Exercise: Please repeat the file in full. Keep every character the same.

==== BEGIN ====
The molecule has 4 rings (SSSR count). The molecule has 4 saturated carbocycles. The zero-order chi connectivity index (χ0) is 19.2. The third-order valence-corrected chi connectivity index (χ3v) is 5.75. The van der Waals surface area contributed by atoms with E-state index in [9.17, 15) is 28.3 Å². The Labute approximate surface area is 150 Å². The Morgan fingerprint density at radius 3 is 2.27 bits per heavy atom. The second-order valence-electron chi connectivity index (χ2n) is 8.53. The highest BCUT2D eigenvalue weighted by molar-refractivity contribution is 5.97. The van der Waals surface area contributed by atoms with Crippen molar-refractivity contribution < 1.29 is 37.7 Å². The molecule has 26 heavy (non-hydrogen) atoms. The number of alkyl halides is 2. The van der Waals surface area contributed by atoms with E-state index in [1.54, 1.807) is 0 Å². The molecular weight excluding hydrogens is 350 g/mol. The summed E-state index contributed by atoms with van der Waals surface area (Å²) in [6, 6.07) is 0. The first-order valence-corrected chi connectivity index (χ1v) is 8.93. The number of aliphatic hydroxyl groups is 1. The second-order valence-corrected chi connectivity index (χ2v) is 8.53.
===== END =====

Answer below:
The molecule has 4 rings (SSSR count). The molecule has 4 saturated carbocycles. The zero-order chi connectivity index (χ0) is 19.2. The third-order valence-corrected chi connectivity index (χ3v) is 5.75. The van der Waals surface area contributed by atoms with E-state index in [9.17, 15) is 28.3 Å². The Labute approximate surface area is 150 Å². The Morgan fingerprint density at radius 3 is 2.27 bits per heavy atom. The second-order valence-electron chi connectivity index (χ2n) is 8.53. The highest BCUT2D eigenvalue weighted by molar-refractivity contribution is 5.97. The van der Waals surface area contributed by atoms with Crippen molar-refractivity contribution < 1.29 is 37.7 Å². The molecule has 26 heavy (non-hydrogen) atoms. The number of alkyl halides is 2. The van der Waals surface area contributed by atoms with E-state index in [1.54, 1.807) is 0 Å². The molecular weight excluding hydrogens is 350 g/mol. The summed E-state index contributed by atoms with van der Waals surface area (Å²) in [6, 6.07) is 0. The first-order valence-corrected chi connectivity index (χ1v) is 8.93. The number of aliphatic hydroxyl groups is 1. The second-order valence-corrected chi connectivity index (χ2v) is 8.53.